A few weeks ago Daughter’s backpack got a stuck zipper on the back pocket. It was difficult to remove the 46 pound book in the back, but she could pull out some notebooks and some paper and stuff in a scarf or a hat. This morning she noted that something in that pocket smelled awful, and I agreed: like someone had dumped old cottage cheese into the pocket and let it sit for a week. I say that as someone who has always been instinctively disgusted by cottage cheese. The name doesn’t help. A cottage is a dwelling, but a small, rustic sort, perhaps with farm animals outside. It is not something you eat. The look of it doesn’t help: I have no direct experience with albino barf, but that’s a pretty good contender for how I’d describe the stuff. It has diet connotations from childhood; magazine ads aimed at women who were reducing always had cottage cheese heaped on a piece of iceberg lettuce, and perhaps a hamburger patty. Everything about it said unfortunate texture and penance.
For all I know it’s pretty good. I just finished watching a documentary about Borden Cottage Cheese for the upcoming Industrial Color site, and it made a good case for the stuff before ruing it with a picture of Elsie’s immobile, grinning, and apparently severed head.
Anyway. the backpack smelled. When she got back from school I fixed the zipper with a few judicious snips, emptied the back pocket, and set about swabbing it with hot water and soap. Still the aroma persisted. This was when I found a pocket within the pocket.
And within that pocket was a lunch bag that has been AWOL for two months, maybe three.
And within that bag was a small plastic container that answers the question: what form will sliced turkey breast assume after nine weeks without refrigeration?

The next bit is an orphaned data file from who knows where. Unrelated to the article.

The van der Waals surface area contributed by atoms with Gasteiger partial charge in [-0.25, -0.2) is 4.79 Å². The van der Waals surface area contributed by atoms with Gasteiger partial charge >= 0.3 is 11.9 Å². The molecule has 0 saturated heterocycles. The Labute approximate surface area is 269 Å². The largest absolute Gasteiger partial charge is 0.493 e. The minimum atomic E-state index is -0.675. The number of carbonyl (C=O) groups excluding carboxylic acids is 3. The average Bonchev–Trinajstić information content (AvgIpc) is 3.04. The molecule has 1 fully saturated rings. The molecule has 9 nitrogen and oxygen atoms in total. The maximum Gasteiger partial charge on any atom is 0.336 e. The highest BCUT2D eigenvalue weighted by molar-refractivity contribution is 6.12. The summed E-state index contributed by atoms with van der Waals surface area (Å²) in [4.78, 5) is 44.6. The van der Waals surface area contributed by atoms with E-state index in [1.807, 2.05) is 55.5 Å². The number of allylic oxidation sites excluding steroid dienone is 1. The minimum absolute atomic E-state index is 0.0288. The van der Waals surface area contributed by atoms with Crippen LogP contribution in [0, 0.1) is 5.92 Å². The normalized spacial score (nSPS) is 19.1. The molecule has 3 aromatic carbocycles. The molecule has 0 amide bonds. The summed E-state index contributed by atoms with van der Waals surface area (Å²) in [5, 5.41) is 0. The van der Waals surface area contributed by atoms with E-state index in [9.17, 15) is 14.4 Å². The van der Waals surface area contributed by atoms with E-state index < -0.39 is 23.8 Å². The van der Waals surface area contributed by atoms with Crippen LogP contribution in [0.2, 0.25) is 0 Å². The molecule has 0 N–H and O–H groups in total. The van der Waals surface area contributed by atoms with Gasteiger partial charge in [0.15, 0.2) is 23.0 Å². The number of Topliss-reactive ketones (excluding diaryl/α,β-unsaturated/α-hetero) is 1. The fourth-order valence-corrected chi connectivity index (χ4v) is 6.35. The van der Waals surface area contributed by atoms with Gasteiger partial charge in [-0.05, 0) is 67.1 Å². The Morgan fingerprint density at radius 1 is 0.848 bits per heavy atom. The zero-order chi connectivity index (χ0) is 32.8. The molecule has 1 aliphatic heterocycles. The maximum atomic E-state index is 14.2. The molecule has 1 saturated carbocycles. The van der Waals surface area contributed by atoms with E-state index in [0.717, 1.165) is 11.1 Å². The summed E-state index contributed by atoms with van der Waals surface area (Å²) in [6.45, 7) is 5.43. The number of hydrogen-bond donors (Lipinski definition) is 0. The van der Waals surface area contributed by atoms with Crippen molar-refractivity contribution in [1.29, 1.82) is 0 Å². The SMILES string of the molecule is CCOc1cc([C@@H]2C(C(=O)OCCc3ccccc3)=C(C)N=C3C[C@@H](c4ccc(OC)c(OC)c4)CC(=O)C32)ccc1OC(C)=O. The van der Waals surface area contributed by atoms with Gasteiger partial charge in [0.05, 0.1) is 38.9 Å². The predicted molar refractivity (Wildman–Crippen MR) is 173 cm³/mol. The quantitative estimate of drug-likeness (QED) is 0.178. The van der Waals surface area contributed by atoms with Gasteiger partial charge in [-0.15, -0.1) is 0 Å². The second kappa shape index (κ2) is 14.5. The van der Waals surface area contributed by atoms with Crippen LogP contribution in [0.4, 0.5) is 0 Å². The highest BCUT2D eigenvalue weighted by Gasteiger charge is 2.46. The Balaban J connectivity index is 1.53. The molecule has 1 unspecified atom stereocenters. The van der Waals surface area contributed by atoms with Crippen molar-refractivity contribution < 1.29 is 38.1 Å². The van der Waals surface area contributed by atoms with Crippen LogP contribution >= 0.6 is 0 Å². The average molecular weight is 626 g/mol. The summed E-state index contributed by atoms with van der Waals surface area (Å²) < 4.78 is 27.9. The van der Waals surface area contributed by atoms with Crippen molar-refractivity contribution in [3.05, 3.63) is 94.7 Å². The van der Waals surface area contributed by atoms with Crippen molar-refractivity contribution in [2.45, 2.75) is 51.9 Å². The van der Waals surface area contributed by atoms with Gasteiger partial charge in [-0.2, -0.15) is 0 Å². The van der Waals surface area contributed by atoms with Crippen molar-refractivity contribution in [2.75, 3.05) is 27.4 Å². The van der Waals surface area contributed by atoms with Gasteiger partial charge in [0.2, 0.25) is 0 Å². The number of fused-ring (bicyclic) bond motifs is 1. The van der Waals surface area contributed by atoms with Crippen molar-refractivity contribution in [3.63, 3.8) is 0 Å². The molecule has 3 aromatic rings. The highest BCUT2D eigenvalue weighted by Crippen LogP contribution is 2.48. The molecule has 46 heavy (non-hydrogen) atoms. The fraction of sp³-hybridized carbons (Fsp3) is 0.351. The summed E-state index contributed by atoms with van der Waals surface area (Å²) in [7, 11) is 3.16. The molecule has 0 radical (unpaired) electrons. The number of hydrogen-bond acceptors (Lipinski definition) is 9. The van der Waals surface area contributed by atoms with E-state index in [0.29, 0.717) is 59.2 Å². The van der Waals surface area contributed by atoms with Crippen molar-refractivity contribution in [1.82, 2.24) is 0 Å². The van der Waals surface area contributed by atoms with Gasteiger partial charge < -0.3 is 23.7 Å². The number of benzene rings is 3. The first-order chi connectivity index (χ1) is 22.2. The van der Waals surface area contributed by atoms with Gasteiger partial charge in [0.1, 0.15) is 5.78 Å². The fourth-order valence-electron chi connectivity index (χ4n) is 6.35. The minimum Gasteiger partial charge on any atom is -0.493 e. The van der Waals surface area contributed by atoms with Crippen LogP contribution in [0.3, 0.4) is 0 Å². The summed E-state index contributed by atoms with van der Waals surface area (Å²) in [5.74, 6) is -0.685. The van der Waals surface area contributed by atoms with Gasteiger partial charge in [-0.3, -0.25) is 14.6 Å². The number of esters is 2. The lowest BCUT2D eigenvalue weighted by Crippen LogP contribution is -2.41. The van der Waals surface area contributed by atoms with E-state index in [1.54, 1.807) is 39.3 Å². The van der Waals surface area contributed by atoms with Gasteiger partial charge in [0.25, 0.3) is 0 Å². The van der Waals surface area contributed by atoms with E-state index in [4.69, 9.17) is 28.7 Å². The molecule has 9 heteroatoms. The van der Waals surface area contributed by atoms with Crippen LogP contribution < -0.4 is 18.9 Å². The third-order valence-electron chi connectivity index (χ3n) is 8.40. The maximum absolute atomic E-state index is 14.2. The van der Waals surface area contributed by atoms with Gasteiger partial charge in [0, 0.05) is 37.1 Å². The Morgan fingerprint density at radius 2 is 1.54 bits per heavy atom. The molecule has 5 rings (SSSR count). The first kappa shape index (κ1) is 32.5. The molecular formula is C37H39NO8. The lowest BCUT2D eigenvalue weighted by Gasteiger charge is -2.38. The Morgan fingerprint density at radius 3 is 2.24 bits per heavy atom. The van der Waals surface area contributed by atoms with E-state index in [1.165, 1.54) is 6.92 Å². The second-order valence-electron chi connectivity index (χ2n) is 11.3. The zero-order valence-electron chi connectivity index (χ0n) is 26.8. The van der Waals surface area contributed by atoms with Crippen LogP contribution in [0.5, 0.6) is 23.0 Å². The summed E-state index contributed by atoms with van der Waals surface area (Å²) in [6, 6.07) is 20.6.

Dumped it in the trash, put the lunchbag in the trash, took the trash bag to the trash can, and if i could have called in the garbage men to come right there and take it directly to the incinerator I would have, but they don’t come until tomorrow. Just knowing it’s out there is unnerving. Because now it’s frozen. If it goes in the landfill it will be eternal.
Yes, I told her I would be blogging about this. That's her punishment.
Took the dog for a brief walk. Brief because it was cold. Walk because he likes it. Dog because I have one. Took isn’t the right word; accompanied. Leaving the den to survey the territory. I know he would have wanted a longer one, but after a while I think dogs leave JOY MODE and enter in WALK MODE and for all they know they’ve been doing this for quite a while. When we got back home he had to sniff the driveway, which is a very Dog Thing to do. Hang on, chief. Need to smell the driveway. There were boots from the snow-removal service, and those guys had been stepping in some interesting things. Or so I gather. As I stood there a large cloud that had been hanging in front of the sun as if trying to pick a fight moved along, and I not only saw the sun, I felt it. A reminder of how much I miss the actual physical sensation of experiencing a star.
Then the tornado sirens sounded. Scout does not howl with them, as Jasper did sometimes. He was interested. When I howled he was slightly concerned. Then he did something Jasper never did: swiveled around to note how the sound was coming from everywhere, all directions.